I am happy to report that The Washington Post — to my surprise, quite frankly — didn’t try to avoid the obvious. Here’s the top of its story on the Big Bang update that is making global headlines:
In the beginning, the universe got very big very fast, transforming itself in a fraction of an instant from something almost infinitesimally small to something imponderably vast, a cosmos so huge that no one will ever be able to see it all.
This is the premise of an idea called cosmic inflation — a powerful twist on the big-bang theory — and Monday it received a major boost from an experiment at the South Pole called BICEP2. A team of astronomers led by John Kovac of the Harvard-Smithsonian Center for Astrophysics announced that it had detected ripples from gravitational waves created in a violent inflationary event at the dawn of time.
Say what? “In the beginning”?
Anyone who starts a story on this issue with “In the beginning” has to know that many American readers are going to connect that with, well, this passage that opens the Gospel of John:
1. In the beginning was the Word, and the Word was with God, and the Word was God. 2. The same was in the beginning with God. 3. All things were made by him; and without him was not any thing made that was made.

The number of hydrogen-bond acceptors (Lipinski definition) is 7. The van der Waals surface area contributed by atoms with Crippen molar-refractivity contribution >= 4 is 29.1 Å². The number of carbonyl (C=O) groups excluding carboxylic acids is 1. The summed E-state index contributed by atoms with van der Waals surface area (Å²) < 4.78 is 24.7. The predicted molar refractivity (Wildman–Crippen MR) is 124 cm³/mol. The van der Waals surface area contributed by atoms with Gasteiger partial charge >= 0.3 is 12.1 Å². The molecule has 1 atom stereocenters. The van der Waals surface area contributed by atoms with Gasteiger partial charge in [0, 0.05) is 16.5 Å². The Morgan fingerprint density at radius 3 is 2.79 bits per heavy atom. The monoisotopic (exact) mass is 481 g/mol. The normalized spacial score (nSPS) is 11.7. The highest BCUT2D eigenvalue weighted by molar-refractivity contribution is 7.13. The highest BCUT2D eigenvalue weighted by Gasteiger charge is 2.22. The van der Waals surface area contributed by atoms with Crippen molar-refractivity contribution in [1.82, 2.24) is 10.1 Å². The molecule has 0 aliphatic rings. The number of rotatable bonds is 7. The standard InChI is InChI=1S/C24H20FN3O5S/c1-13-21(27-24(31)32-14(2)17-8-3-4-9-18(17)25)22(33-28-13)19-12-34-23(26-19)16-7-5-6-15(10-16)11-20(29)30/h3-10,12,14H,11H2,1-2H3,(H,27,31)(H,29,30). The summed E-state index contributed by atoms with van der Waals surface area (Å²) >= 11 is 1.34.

Next question: What is the best verb here, science writers?
So the universe “got very big very fast, transforming itself” from nothing or next to nothing into something really big? It “transformed itself”?
To it’s credit, the Post team did not settle for one verb in its coverage of this amazing development. That same passage the opens the story also uses, well, the C-word. The gravitational waves were “created” in an event at the “dawn of time.” Yes, the word “created” certainly raises an obvious question or two. Later, the linguistic plot thickens:
Cosmology, the study of the universe on the largest scales, has already been roiled by the 1998 discovery that the cosmos is not merely expanding but doing so at an accelerating rate, because of what has been called “dark energy.” Just as that discovery has implications for the ultimate fate of the universe, this new one provides a stunning look back at the moment the universe was born.
And what existed before the universe “was born” and who, or what, gave birth?
Questions, questions, questions. At some point, the professionals behind this story needed to admit that this development raises questions that transcend science. Finally, there is this: